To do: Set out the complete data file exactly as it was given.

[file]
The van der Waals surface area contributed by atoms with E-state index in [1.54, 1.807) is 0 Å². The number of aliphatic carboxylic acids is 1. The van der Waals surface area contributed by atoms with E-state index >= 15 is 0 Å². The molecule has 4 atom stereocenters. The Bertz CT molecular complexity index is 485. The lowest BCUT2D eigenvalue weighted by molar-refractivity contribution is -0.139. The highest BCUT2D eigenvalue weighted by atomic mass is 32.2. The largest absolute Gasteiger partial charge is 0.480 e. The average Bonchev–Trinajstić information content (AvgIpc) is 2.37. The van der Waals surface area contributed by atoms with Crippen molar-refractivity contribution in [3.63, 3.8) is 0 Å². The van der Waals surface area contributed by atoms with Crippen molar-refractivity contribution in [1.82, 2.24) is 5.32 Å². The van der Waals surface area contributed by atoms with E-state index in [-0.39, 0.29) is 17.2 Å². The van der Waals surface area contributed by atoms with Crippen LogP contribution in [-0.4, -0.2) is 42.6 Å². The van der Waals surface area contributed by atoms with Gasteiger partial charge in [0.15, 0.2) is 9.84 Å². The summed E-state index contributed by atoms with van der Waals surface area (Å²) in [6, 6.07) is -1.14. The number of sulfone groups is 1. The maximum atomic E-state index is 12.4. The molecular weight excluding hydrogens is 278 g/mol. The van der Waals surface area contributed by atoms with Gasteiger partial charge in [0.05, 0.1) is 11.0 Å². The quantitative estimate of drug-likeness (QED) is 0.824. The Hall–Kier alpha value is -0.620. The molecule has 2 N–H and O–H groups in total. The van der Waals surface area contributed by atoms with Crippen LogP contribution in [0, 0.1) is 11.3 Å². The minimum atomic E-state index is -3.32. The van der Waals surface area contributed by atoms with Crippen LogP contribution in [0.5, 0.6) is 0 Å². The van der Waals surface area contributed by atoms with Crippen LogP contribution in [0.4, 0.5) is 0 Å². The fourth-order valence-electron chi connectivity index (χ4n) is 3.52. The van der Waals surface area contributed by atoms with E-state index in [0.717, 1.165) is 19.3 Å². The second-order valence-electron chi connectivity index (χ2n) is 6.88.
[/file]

The van der Waals surface area contributed by atoms with E-state index in [1.54, 1.807) is 0 Å². The number of aliphatic carboxylic acids is 1. The van der Waals surface area contributed by atoms with E-state index >= 15 is 0 Å². The molecule has 4 atom stereocenters. The Bertz CT molecular complexity index is 485. The lowest BCUT2D eigenvalue weighted by molar-refractivity contribution is -0.139. The highest BCUT2D eigenvalue weighted by atomic mass is 32.2. The largest absolute Gasteiger partial charge is 0.480 e. The average Bonchev–Trinajstić information content (AvgIpc) is 2.37. The van der Waals surface area contributed by atoms with Crippen molar-refractivity contribution in [3.63, 3.8) is 0 Å². The van der Waals surface area contributed by atoms with Crippen molar-refractivity contribution in [1.82, 2.24) is 5.32 Å². The van der Waals surface area contributed by atoms with E-state index in [-0.39, 0.29) is 17.2 Å². The van der Waals surface area contributed by atoms with Crippen LogP contribution in [-0.4, -0.2) is 42.6 Å². The van der Waals surface area contributed by atoms with Gasteiger partial charge in [0.15, 0.2) is 9.84 Å². The summed E-state index contributed by atoms with van der Waals surface area (Å²) in [6, 6.07) is -1.14. The number of sulfone groups is 1. The maximum atomic E-state index is 12.4. The molecular weight excluding hydrogens is 278 g/mol. The van der Waals surface area contributed by atoms with Gasteiger partial charge in [0.05, 0.1) is 11.0 Å². The quantitative estimate of drug-likeness (QED) is 0.824. The Hall–Kier alpha value is -0.620. The molecule has 2 N–H and O–H groups in total. The van der Waals surface area contributed by atoms with Crippen LogP contribution in [0, 0.1) is 11.3 Å². The minimum atomic E-state index is -3.32. The van der Waals surface area contributed by atoms with Crippen LogP contribution in [0.5, 0.6) is 0 Å². The van der Waals surface area contributed by atoms with Crippen LogP contribution in [0.4, 0.5) is 0 Å². The fourth-order valence-electron chi connectivity index (χ4n) is 3.52. The van der Waals surface area contributed by atoms with E-state index in [0.717, 1.165) is 19.3 Å². The second-order valence-electron chi connectivity index (χ2n) is 6.88.